Jeff Sovern, a law professor at St. John’s University in New York, called Equifax’s use of an arbitration agreement “diabolical” and “clever lawyering.”

* * *

“Equifax’s arbitration agreement precludes consumers from bringing class actions,” said Sovern, who added that the agreement likely now extends to noncustomers, giving the company even more cover.

“Many-perhaps most-of the consumers whose data has been compromised won’t have a previous contractual relationship with Equifax, and so would have been able to bring a class action,” Sovern said.

Sovern was also quoted by Woman’s Day in “You Could Be Entitled to Money From the Equifax Security Breach” on September 22:

That being said, Jeff Sovern, a professor of law at St. John’s University, says if you weren’t planning to sue on your own, you have little to lose by joining in.

“If you believe you have a valid claim but you aren’t going to bother to sue separately, and you think the settlement is likely to benefit you (e.g., if money will be deposited directly into your bank account without you doing anything or if you believe you would file the claim forms), then you gain something by joining without losing anything,” he explained to GoodHousekeeping.com.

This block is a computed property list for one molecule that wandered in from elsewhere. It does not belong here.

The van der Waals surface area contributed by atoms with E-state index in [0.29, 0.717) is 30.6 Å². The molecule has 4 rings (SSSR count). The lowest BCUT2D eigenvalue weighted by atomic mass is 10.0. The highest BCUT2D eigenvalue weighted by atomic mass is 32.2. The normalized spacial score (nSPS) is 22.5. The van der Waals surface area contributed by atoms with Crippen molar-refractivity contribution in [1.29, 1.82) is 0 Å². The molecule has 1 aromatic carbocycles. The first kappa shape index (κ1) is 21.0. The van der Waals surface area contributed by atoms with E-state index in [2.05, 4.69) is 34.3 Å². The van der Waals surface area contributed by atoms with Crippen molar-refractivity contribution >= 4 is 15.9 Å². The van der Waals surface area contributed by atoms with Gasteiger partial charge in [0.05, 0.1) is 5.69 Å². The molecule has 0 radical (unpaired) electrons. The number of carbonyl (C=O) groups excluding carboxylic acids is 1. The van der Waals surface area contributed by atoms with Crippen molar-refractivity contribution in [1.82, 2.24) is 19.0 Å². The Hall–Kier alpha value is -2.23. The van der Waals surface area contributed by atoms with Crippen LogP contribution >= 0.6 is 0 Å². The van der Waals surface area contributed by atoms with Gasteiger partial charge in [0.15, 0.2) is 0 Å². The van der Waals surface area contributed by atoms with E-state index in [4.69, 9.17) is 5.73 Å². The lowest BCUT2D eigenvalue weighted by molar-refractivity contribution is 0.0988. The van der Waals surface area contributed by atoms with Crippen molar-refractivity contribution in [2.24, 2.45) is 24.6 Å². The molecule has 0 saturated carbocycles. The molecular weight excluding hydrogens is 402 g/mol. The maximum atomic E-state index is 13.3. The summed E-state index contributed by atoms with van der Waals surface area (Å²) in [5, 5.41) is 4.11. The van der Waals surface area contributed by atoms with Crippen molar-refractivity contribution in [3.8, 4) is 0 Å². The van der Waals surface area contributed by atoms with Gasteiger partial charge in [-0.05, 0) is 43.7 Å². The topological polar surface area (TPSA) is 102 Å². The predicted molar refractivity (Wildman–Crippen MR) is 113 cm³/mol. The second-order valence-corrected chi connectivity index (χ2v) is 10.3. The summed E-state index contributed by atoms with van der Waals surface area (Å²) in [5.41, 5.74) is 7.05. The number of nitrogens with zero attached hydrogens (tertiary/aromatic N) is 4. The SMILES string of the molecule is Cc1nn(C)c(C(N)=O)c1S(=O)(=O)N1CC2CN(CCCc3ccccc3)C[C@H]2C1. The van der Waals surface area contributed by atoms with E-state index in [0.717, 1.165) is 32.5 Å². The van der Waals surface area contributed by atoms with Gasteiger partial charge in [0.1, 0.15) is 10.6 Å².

Bankrate.com also quoted Sovern in an article titled “Ready to sue Equifax? Here’s what to know”:

“If somebody has a huge amount of damage — their credit is destroyed or they’ve put down a deposit to buy a house and now they can’t get a mortgage and they lose the deposit, they lose their dream house — now their damages are enough to pay for an attorney,” says Jeff Sovern, a law professor at New York’s St. John’s University. * * *

If consumers have agreed to an arbitration clause, they’re usually stuck. But these agreements can be waived if there’s public pressure, Sovern says.